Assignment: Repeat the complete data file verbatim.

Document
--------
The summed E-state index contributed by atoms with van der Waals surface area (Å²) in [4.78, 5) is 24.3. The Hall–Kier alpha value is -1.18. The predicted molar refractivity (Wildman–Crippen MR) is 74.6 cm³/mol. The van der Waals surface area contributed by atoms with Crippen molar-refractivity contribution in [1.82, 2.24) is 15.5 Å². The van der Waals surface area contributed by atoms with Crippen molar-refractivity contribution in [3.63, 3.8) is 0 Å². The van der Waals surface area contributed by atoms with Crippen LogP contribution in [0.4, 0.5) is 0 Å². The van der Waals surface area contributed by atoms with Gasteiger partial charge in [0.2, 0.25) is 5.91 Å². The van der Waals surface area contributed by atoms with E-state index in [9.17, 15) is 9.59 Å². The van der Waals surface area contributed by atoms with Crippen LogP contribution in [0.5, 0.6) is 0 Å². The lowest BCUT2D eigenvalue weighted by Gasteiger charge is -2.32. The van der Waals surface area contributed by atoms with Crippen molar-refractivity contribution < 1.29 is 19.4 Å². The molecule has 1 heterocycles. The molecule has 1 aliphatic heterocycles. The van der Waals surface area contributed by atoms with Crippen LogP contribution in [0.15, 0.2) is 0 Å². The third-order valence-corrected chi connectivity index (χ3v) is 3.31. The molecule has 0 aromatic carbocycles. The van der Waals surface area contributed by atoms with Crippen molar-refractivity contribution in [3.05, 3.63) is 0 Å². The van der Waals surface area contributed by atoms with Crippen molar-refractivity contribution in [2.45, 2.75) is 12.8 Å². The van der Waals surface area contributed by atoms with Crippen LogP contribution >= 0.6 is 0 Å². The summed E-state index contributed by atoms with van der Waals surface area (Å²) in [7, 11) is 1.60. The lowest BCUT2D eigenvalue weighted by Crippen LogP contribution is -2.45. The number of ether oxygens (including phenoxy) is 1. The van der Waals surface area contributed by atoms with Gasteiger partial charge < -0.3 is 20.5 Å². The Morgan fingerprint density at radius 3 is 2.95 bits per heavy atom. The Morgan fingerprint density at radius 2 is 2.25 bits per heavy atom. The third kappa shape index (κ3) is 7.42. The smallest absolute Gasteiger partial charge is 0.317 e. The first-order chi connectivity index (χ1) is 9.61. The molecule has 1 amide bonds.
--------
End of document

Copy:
The summed E-state index contributed by atoms with van der Waals surface area (Å²) in [4.78, 5) is 24.3. The Hall–Kier alpha value is -1.18. The predicted molar refractivity (Wildman–Crippen MR) is 74.6 cm³/mol. The van der Waals surface area contributed by atoms with Crippen molar-refractivity contribution in [1.82, 2.24) is 15.5 Å². The van der Waals surface area contributed by atoms with Crippen molar-refractivity contribution in [3.63, 3.8) is 0 Å². The van der Waals surface area contributed by atoms with Crippen LogP contribution in [0.4, 0.5) is 0 Å². The van der Waals surface area contributed by atoms with Gasteiger partial charge in [0.2, 0.25) is 5.91 Å². The van der Waals surface area contributed by atoms with E-state index in [9.17, 15) is 9.59 Å². The van der Waals surface area contributed by atoms with Crippen LogP contribution in [0.5, 0.6) is 0 Å². The lowest BCUT2D eigenvalue weighted by Gasteiger charge is -2.32. The van der Waals surface area contributed by atoms with Crippen molar-refractivity contribution < 1.29 is 19.4 Å². The molecule has 1 heterocycles. The molecule has 1 aliphatic heterocycles. The van der Waals surface area contributed by atoms with Crippen LogP contribution in [0.15, 0.2) is 0 Å². The third-order valence-corrected chi connectivity index (χ3v) is 3.31. The molecule has 0 aromatic carbocycles. The van der Waals surface area contributed by atoms with Crippen molar-refractivity contribution in [3.05, 3.63) is 0 Å². The van der Waals surface area contributed by atoms with Crippen molar-refractivity contribution in [2.45, 2.75) is 12.8 Å². The van der Waals surface area contributed by atoms with Crippen LogP contribution >= 0.6 is 0 Å². The summed E-state index contributed by atoms with van der Waals surface area (Å²) in [7, 11) is 1.60. The lowest BCUT2D eigenvalue weighted by Crippen LogP contribution is -2.45. The number of ether oxygens (including phenoxy) is 1. The van der Waals surface area contributed by atoms with Gasteiger partial charge < -0.3 is 20.5 Å². The Morgan fingerprint density at radius 3 is 2.95 bits per heavy atom. The Morgan fingerprint density at radius 2 is 2.25 bits per heavy atom. The third kappa shape index (κ3) is 7.42. The smallest absolute Gasteiger partial charge is 0.317 e. The first-order chi connectivity index (χ1) is 9.61. The molecule has 1 amide bonds.